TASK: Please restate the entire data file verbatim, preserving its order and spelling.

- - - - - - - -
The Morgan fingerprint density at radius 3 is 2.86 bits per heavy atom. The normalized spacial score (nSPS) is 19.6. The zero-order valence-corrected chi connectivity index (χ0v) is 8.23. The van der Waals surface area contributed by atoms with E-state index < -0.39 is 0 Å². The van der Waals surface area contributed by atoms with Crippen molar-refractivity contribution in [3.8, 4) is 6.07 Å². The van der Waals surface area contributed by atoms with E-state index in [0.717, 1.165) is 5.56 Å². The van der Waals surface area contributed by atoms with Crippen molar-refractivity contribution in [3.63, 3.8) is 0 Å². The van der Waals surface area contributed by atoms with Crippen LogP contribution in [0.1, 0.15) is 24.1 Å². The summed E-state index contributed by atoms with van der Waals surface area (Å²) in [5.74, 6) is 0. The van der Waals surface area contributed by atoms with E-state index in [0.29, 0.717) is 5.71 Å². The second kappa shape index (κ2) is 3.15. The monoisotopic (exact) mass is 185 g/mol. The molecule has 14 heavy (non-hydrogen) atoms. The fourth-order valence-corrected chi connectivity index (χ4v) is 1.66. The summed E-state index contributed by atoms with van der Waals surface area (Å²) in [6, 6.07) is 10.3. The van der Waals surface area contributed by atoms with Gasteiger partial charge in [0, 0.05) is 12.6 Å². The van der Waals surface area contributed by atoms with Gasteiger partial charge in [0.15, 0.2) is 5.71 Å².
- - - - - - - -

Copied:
The Morgan fingerprint density at radius 3 is 2.86 bits per heavy atom. The normalized spacial score (nSPS) is 19.6. The zero-order valence-corrected chi connectivity index (χ0v) is 8.23. The van der Waals surface area contributed by atoms with E-state index < -0.39 is 0 Å². The van der Waals surface area contributed by atoms with Crippen molar-refractivity contribution in [3.8, 4) is 6.07 Å². The van der Waals surface area contributed by atoms with E-state index in [0.717, 1.165) is 5.56 Å². The van der Waals surface area contributed by atoms with Crippen molar-refractivity contribution in [3.63, 3.8) is 0 Å². The van der Waals surface area contributed by atoms with Crippen LogP contribution in [0.1, 0.15) is 24.1 Å². The summed E-state index contributed by atoms with van der Waals surface area (Å²) in [5.74, 6) is 0. The van der Waals surface area contributed by atoms with E-state index in [0.29, 0.717) is 5.71 Å². The second kappa shape index (κ2) is 3.15. The monoisotopic (exact) mass is 185 g/mol. The molecule has 14 heavy (non-hydrogen) atoms. The fourth-order valence-corrected chi connectivity index (χ4v) is 1.66. The summed E-state index contributed by atoms with van der Waals surface area (Å²) in [6, 6.07) is 10.3. The van der Waals surface area contributed by atoms with Gasteiger partial charge in [0, 0.05) is 12.6 Å². The van der Waals surface area contributed by atoms with Gasteiger partial charge in [0.15, 0.2) is 5.71 Å².